I would like to thank The Baltimore Sun's editorial board for stating its disapproval of Gov. Larry Hogan's executive order requiring Maryland public schools to begin school after Labor Day ("Labor Day madness," Aug. 31). You did an excellent job stating the reasons why this executive order would not meet the educational needs of Maryland students.
But there are two arguments against the executive order you failed to state. First, the longer the summer vacation the more skills and content students lose. This is particularly true for elementary students who are trying to master basic skills such as reading, writing and arithmetic. A longer summer vacation means teachers will need to spend additional time at the beginning of the school year "re-teaching" skills and content instead of jumping into the new curriculum.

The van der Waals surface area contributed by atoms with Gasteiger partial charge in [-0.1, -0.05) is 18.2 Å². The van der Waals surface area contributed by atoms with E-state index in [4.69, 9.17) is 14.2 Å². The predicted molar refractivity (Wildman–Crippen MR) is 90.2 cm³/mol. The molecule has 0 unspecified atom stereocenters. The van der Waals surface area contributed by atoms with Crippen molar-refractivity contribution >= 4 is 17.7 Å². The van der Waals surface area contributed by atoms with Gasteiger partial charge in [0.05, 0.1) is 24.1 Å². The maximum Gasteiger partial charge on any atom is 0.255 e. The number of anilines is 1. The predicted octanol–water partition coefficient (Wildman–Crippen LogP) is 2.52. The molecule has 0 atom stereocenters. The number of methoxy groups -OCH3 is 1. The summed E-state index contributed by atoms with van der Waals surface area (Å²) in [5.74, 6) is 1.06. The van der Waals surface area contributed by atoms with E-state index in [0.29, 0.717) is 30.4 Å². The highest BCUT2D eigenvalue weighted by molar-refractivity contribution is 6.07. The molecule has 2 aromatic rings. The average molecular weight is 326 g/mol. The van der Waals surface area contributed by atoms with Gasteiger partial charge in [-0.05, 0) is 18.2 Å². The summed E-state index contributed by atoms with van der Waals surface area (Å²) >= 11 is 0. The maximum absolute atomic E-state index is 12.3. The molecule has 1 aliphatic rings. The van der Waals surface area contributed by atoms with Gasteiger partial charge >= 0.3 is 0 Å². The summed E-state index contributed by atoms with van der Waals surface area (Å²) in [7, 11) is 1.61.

Second, not only will longer summers impact what students retain, they will also impact the physical well-being of our students. For many students in Maryland, the free and reduced-price breakfast and lunch they receive at school may be the only complete and nutritional meals they eat during the day due to their families' economic hardship. The reality is many Maryland students will not be able to take advantage of this extended summer vacation because their families are unable to afford the luxury of a vacation to Ocean City.
I am beginning my 30th year as a Baltimore County school teacher, and I feel Governor Hogan's executive order to extend summer vacation until after Labor Day will not be beneficial to the majority of my students.